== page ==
Help Spread Awareness of RSD/CRPS This November 2017


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    Imagine that one moment you are walking around, sipping lemonade at a Summer arts festival and the next you are admitted into a hospital after a man ran through a red light.  You awaken after a catastrophic motor vehicle accident feeling incoherent and in a lot of pain.  That was what happened to me in 2002.  I endured 3 years of brain injury rehabilitation, 8 years of Physical therapy, speech therapy and 8 surgeries. But this story is not about those days, it is about later getting diagnosed with RSD/CRPS.

     I went in for surgery on my right foot, in April of  2007.  Six weeks later I had my post-op check up. I knew something was wrong, before I arrived at my appointment.  I was in more pain and it felt as though my foot was “on fire” and had “exploded” on the inside.  I was told by the surgeon that day, that I “had a little RSD” and I was given Lyrica.  I could not take the Lyrica, as it made me very ill.  After researching “RSD” online, what I read sounded horrific!  I decided to get a second opinion. After visiting an Orthopedic foot/ankle specialist, I was told that I had “Classic RSD” and he sent me to a Pain Management clinic.  I did not go because I’d recently been through all of the “hoops” of the pain clinic, following the car accident.  I wasn’t a candidate for a pain pump or a spinal cord stimulator and so I was sent back to my primary care physician.  The pain Dr. had told me that “they are looked at under a microscope by the government”, therefore I had to have my primary Dr. do the prescribing.  I ended up getting medications to try and help with the pain.  I tried to finish up the PT but any touching of that foot was unbearable.

     I was getting by, just trying to live day to day. Then in 2013, what was supposed to be a pacemaker replacement surgery turned into a total pectoral muscle rebuild and more. I was diagnosed with “severe systemic/full-body CRPS. I am very lucky to have a Neuro-Cardiologist who’s done research on RSD/CRPS. He tried to head off the full blown systemic CRPS by taking several precautions. Unfortunately, it did not work for me.  Now I’ve explained how I got the CRPS but I’ve not told you about the depth of pain people endure when living with this Neuro- Inflammatory Autoimmune illness that is #43 on the McGill Pain scale.  The copyrighted flame CRPS awareness ribbon is a perfect example of what it feels like. Personally, it is as though the entire left side of my body, inside and out; is on fire.  It feels like a deep burning fire within and yet I feel and icy coldness as well. My knees, feet, hands and chest feel as though they might explode at any given time. This is only one of 8 or 9 high pain chronic illnesses that I live with. I think it is the illness with the worst kind of pain.

     November is the month dedicated to Awareness of RSD/CRPS, also known as “Reflex Sympathetic Dystrophy” and “Complex Regional Pain Syndrome”. Health advocates and patients join with non profits, such as RSDSA (Reflex Sympathetic Dystrophy Syndrome Association); and we spread awareness. This is a complex and somewhat rare high pain illness. It is classified as a rare disorder by NORD (National Organization of Rare Disorders) and the FDA, but about 200,000 people are diagnosed annually.  According to the RSDSA website, “CRPS occurs when the nervous system and the immune system malfunction as they respond to tissue damage from trauma. The nerves misfire, sending constant pain signals to the brain.”  Usually it follows a surgery, a period of immobilization after a musculoskeletal trauma or some kind of injury to the nerves.  It steals the very life out of so many people who are unfortunate enough to be diagnosed with it. Early diagnosis is the key to some instances of remission. Sometimes it takes years to even get a true diagnosis, due to the fact that many physicians don’t even know anything about it.  But there are some people who can help.  RSDSA  is a 501(c)3 non profit organization based in Connecticut and was founded in 1984.  I’ve come to know and love, the Vice President/director, Jim Broatch, MSW.  Annually, during the month of November, we have quite a campaign going. RSDSA is always there to “provide support, education and hope to all affected by the pain and disability of RSD/CRPS”. They are always striving to do more research and develop better treatments.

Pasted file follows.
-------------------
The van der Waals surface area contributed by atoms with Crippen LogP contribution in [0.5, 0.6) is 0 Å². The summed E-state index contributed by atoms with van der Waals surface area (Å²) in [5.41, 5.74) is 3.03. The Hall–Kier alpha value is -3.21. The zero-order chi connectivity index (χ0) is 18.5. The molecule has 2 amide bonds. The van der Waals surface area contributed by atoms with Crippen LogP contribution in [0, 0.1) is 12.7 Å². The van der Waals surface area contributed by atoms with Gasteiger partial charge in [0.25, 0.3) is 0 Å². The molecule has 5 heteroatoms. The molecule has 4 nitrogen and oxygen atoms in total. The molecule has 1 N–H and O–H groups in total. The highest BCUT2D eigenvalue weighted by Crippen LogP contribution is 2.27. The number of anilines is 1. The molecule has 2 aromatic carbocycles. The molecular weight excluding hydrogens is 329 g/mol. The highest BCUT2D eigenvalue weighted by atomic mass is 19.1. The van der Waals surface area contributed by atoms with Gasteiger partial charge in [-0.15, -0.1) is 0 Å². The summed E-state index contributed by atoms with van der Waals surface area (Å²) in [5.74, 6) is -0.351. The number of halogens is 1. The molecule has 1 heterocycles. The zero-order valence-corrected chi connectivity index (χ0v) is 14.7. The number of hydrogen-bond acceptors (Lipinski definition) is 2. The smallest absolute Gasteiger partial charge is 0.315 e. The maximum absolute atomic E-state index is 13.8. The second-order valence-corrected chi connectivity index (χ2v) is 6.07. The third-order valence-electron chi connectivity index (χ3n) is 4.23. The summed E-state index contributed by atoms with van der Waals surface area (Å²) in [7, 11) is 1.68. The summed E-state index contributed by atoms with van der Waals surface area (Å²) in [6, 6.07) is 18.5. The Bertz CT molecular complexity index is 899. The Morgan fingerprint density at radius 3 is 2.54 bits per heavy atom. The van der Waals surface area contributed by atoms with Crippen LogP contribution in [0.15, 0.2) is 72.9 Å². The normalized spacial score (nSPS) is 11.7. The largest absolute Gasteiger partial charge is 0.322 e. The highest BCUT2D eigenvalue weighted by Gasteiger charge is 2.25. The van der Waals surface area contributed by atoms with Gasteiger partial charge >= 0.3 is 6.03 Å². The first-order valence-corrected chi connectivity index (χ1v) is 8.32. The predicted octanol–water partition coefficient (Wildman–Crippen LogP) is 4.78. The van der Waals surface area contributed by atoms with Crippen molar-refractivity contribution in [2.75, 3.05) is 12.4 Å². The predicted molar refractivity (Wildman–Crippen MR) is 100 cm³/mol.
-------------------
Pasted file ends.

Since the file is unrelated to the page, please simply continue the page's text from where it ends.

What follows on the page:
Some of the events that I have going for this month, include a campaign that I call “#wearthemsharethem for RSD/CRPS”. You see, when the former RSDHope.org closed their doors in June 2016; there were many treasures “gifted” to me by my “adopted” family, the Orsini’s. I was given a number of temporary tattoos with the copyrighted CRPS flame awareness ribbon on them. I have put those to good use 2 years in a row, now. I ask people to just send in a SASE (self-addressed stamped envelope). I return their envelope with several of the temporary tattoos inside.  I only ask for them to send me a photo of themselves or someone they love, wearing one of the tattoo’s, so I can post it to my Website  “RASEforCRPS” (R.A.S.E. represents: Research, Awareness, Support & Educate). I use the hashtag #wearthemsharethem and we post to Instagram, Facebook and Twitter, in order to raise awareness. Also I have gotten a proclamation from the Governor of Michigan, Rick Snyder every year since 2013. The proclamation declares that in the state of Michigan, we recognize November as the month dedicated to the Awareness and support of RSD/CRPS. Then there are 3 fundraisers that I have going on this month:  a Facebook fundraiser lasting all month, a LuLaRoe Album sale on Thursday, November 16th through Friday, November 17th for 24 hours, and a Pizzeria fundraiser and Awareness event on Thursday, November 30th from 5:00pm until 8:30pm. One more activity for Awareness and education that I did last year and am doing again this year is the “#30factsfor30days of November”.  I post a daily fact about RSD/CRPS on each social media site.  All facts are taken from the RSDSA website, with their permission of course.